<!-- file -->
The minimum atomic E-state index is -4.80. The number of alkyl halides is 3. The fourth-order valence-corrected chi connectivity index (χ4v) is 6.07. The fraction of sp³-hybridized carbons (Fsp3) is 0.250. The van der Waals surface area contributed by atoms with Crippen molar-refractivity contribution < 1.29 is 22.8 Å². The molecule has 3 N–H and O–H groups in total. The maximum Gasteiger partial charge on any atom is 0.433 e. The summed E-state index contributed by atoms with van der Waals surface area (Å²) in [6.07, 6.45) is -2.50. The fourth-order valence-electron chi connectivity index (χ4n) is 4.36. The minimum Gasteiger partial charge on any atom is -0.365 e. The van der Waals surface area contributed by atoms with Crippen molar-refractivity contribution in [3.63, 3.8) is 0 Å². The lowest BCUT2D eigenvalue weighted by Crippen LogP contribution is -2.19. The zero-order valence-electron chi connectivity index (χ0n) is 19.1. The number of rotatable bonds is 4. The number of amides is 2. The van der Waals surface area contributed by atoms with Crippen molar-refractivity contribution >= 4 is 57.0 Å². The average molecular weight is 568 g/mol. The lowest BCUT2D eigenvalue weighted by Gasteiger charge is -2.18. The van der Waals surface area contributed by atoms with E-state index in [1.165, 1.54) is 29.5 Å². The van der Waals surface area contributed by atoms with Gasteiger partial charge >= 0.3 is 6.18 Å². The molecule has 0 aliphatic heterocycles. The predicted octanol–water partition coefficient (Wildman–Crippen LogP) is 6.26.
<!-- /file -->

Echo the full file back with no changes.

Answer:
The minimum atomic E-state index is -4.80. The number of alkyl halides is 3. The fourth-order valence-corrected chi connectivity index (χ4v) is 6.07. The fraction of sp³-hybridized carbons (Fsp3) is 0.250. The van der Waals surface area contributed by atoms with Crippen molar-refractivity contribution < 1.29 is 22.8 Å². The molecule has 3 N–H and O–H groups in total. The maximum Gasteiger partial charge on any atom is 0.433 e. The summed E-state index contributed by atoms with van der Waals surface area (Å²) in [6.07, 6.45) is -2.50. The fourth-order valence-electron chi connectivity index (χ4n) is 4.36. The minimum Gasteiger partial charge on any atom is -0.365 e. The van der Waals surface area contributed by atoms with Crippen molar-refractivity contribution in [3.63, 3.8) is 0 Å². The lowest BCUT2D eigenvalue weighted by Crippen LogP contribution is -2.19. The zero-order valence-electron chi connectivity index (χ0n) is 19.1. The number of rotatable bonds is 4. The number of amides is 2. The van der Waals surface area contributed by atoms with Crippen molar-refractivity contribution >= 4 is 57.0 Å². The average molecular weight is 568 g/mol. The lowest BCUT2D eigenvalue weighted by Gasteiger charge is -2.18. The van der Waals surface area contributed by atoms with E-state index in [1.165, 1.54) is 29.5 Å². The van der Waals surface area contributed by atoms with Gasteiger partial charge >= 0.3 is 6.18 Å². The molecule has 0 aliphatic heterocycles. The predicted octanol–water partition coefficient (Wildman–Crippen LogP) is 6.26.